--- Reviewed by Kate Ayers
7 人中、6人の方が、「このレビューが参考になった」と投票しています。
5つ星のうち 5.0 "Believable, in-your-face, and real...." 2004/2/6
投稿者 Pat Mullan - (Amazon.com)
形式:ハードカバー
Believable, in-your-face, and real; you are there, sitting across the table, eavesdropping at the next bar stool. It leaps off every page and makes you part of Jack Taylor's world. I was grabbed from the first sentence of the first page by the self-destructive soul of Jack Taylor; a soul that could only be cauterized by alcohol and cocaine. Yes, that's dark. But it's too narrow an assessment. If you have a dark side ( and how many of us have, if we're honest) you will find a memory or two in the lost evenings and anguished mornings of Jack Taylor. But where there is dark, there must also be light. And that light is there, perhaps dim at times, but it's there. It's there in the women who love him, in the people who still trust him, in the friends who care for him, in himself too: his ability to pick himself up again, his sense of justice, his attempts to find and punish the evil ones. There's the humour too, always there, black humour maybe, but it's the fabric that saves Jack Taylor and the people who populate Ken Bruen's Galway from absolute despair. Yes, Jack Taylor finds his anaesthetic in cocaine and alcohol. But he also finds it in books. It seems at times that he could just as easily be tempted into Charlie Byrne's as into his local pub. If you love to read (and I suspect you wouldn't be reading this unless you do) you'll be able to 'stack' Jack Taylor's selections on your own book shelves as you get lost in this dark trek through the netherworld of Galway.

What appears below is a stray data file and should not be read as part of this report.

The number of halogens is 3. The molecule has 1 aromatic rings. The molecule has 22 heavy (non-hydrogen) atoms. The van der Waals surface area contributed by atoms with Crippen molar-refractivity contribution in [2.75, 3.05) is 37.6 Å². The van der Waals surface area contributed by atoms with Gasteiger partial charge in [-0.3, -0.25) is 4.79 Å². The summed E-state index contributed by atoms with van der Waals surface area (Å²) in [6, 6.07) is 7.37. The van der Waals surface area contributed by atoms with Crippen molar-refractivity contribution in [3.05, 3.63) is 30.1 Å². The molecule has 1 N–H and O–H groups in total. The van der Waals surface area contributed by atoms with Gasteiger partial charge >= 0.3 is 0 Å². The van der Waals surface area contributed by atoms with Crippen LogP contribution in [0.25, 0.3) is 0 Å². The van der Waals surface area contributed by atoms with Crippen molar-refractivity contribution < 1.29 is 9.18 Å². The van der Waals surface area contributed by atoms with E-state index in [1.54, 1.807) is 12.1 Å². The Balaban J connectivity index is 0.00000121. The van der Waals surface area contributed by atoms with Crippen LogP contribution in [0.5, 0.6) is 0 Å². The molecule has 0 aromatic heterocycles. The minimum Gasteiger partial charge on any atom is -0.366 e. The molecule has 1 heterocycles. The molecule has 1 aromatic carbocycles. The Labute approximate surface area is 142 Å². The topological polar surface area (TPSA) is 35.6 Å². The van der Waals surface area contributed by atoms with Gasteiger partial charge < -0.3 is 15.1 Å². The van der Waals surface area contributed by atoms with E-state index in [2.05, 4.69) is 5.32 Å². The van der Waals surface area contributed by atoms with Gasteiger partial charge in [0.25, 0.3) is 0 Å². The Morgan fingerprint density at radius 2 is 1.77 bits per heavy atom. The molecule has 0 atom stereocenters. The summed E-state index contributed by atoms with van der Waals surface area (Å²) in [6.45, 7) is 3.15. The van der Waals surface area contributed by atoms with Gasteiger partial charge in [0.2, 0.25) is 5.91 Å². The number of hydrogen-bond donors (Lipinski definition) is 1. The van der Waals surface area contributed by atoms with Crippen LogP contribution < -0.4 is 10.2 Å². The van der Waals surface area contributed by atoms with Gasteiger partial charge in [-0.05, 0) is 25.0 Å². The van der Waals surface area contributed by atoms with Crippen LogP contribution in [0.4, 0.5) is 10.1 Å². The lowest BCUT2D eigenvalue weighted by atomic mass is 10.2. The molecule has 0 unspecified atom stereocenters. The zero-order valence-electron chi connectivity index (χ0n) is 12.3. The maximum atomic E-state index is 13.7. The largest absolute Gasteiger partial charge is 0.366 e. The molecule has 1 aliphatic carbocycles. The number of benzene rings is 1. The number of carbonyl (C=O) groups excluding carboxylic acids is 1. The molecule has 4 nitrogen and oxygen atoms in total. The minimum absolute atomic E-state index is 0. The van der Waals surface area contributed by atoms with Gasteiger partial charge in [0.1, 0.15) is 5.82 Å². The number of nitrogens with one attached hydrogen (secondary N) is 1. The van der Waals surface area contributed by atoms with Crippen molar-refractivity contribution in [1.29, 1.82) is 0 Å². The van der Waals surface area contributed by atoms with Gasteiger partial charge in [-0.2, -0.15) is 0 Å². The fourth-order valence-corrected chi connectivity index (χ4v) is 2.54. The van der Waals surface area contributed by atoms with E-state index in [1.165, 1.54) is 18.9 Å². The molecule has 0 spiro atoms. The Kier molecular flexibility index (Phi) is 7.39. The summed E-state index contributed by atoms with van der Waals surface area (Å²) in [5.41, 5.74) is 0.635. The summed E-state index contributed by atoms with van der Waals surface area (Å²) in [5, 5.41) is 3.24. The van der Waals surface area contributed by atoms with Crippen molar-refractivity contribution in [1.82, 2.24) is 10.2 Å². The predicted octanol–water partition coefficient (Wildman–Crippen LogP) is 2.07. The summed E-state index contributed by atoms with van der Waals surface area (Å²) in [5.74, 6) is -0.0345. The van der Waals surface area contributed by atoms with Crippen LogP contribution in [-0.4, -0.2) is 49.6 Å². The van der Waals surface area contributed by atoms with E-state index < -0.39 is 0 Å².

Maybe Ken Bruen is doing for Galway what Joyce did for Dublin in Ulysses: giving us a map of a Galway that is rapidly disappearing under the paws of the Celtic Tiger.
That's it. Buy the book, tell your friends, buy some more................